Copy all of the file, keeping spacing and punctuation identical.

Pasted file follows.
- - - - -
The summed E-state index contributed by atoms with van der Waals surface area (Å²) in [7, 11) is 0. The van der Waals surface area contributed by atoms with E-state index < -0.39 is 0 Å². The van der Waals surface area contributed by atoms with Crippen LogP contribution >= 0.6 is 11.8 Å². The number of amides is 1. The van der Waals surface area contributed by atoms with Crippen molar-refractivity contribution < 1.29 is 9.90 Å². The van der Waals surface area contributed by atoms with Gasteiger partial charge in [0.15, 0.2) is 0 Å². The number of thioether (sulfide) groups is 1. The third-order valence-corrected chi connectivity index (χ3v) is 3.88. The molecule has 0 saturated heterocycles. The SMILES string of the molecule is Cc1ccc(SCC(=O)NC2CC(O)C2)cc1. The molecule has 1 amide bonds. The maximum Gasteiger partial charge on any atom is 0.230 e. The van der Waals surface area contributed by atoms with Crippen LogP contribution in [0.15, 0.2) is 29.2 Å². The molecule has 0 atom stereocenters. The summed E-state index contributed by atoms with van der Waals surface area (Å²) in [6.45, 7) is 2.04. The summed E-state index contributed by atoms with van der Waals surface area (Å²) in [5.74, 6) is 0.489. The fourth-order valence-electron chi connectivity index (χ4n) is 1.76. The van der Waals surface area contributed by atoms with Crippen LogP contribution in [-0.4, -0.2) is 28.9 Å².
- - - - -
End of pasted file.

The summed E-state index contributed by atoms with van der Waals surface area (Å²) in [7, 11) is 0. The van der Waals surface area contributed by atoms with E-state index < -0.39 is 0 Å². The van der Waals surface area contributed by atoms with Crippen LogP contribution >= 0.6 is 11.8 Å². The number of amides is 1. The van der Waals surface area contributed by atoms with Crippen molar-refractivity contribution < 1.29 is 9.90 Å². The van der Waals surface area contributed by atoms with Gasteiger partial charge in [0.15, 0.2) is 0 Å². The number of thioether (sulfide) groups is 1. The third-order valence-corrected chi connectivity index (χ3v) is 3.88. The molecule has 0 saturated heterocycles. The SMILES string of the molecule is Cc1ccc(SCC(=O)NC2CC(O)C2)cc1. The molecule has 1 amide bonds. The maximum Gasteiger partial charge on any atom is 0.230 e. The van der Waals surface area contributed by atoms with Crippen LogP contribution in [0.15, 0.2) is 29.2 Å². The molecule has 0 atom stereocenters. The summed E-state index contributed by atoms with van der Waals surface area (Å²) in [6.45, 7) is 2.04. The summed E-state index contributed by atoms with van der Waals surface area (Å²) in [5.74, 6) is 0.489. The fourth-order valence-electron chi connectivity index (χ4n) is 1.76. The van der Waals surface area contributed by atoms with Crippen LogP contribution in [-0.4, -0.2) is 28.9 Å².